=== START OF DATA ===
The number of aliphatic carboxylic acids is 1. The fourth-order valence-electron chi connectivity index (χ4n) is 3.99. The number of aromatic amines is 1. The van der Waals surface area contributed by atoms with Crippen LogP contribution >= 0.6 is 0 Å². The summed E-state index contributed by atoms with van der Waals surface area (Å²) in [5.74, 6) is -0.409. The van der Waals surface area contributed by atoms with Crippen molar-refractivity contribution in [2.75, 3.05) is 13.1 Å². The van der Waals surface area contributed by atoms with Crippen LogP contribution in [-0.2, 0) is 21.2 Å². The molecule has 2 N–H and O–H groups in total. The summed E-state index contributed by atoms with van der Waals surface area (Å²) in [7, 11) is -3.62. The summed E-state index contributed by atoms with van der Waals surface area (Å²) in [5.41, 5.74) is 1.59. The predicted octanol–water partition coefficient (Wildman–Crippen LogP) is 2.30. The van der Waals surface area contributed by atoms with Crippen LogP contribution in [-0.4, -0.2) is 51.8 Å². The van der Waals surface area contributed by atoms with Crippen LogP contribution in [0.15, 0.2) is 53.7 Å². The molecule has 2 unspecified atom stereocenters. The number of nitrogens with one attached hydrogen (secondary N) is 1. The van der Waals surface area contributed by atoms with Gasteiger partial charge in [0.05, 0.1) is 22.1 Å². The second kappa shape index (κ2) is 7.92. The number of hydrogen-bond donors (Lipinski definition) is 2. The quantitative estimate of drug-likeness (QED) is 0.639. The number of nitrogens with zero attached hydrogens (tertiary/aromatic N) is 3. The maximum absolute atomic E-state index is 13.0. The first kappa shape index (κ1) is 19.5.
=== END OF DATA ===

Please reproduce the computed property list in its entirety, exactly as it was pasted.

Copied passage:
The number of aliphatic carboxylic acids is 1. The fourth-order valence-electron chi connectivity index (χ4n) is 3.99. The number of aromatic amines is 1. The van der Waals surface area contributed by atoms with Crippen LogP contribution >= 0.6 is 0 Å². The summed E-state index contributed by atoms with van der Waals surface area (Å²) in [5.74, 6) is -0.409. The van der Waals surface area contributed by atoms with Crippen molar-refractivity contribution in [2.75, 3.05) is 13.1 Å². The van der Waals surface area contributed by atoms with Crippen LogP contribution in [-0.2, 0) is 21.2 Å². The molecule has 2 N–H and O–H groups in total. The summed E-state index contributed by atoms with van der Waals surface area (Å²) in [7, 11) is -3.62. The summed E-state index contributed by atoms with van der Waals surface area (Å²) in [5.41, 5.74) is 1.59. The predicted octanol–water partition coefficient (Wildman–Crippen LogP) is 2.30. The van der Waals surface area contributed by atoms with Crippen LogP contribution in [-0.4, -0.2) is 51.8 Å². The van der Waals surface area contributed by atoms with Crippen LogP contribution in [0.15, 0.2) is 53.7 Å². The molecule has 2 unspecified atom stereocenters. The number of nitrogens with one attached hydrogen (secondary N) is 1. The van der Waals surface area contributed by atoms with Gasteiger partial charge in [0.05, 0.1) is 22.1 Å². The second kappa shape index (κ2) is 7.92. The number of hydrogen-bond donors (Lipinski definition) is 2. The quantitative estimate of drug-likeness (QED) is 0.639. The number of nitrogens with zero attached hydrogens (tertiary/aromatic N) is 3. The maximum absolute atomic E-state index is 13.0. The first kappa shape index (κ1) is 19.5.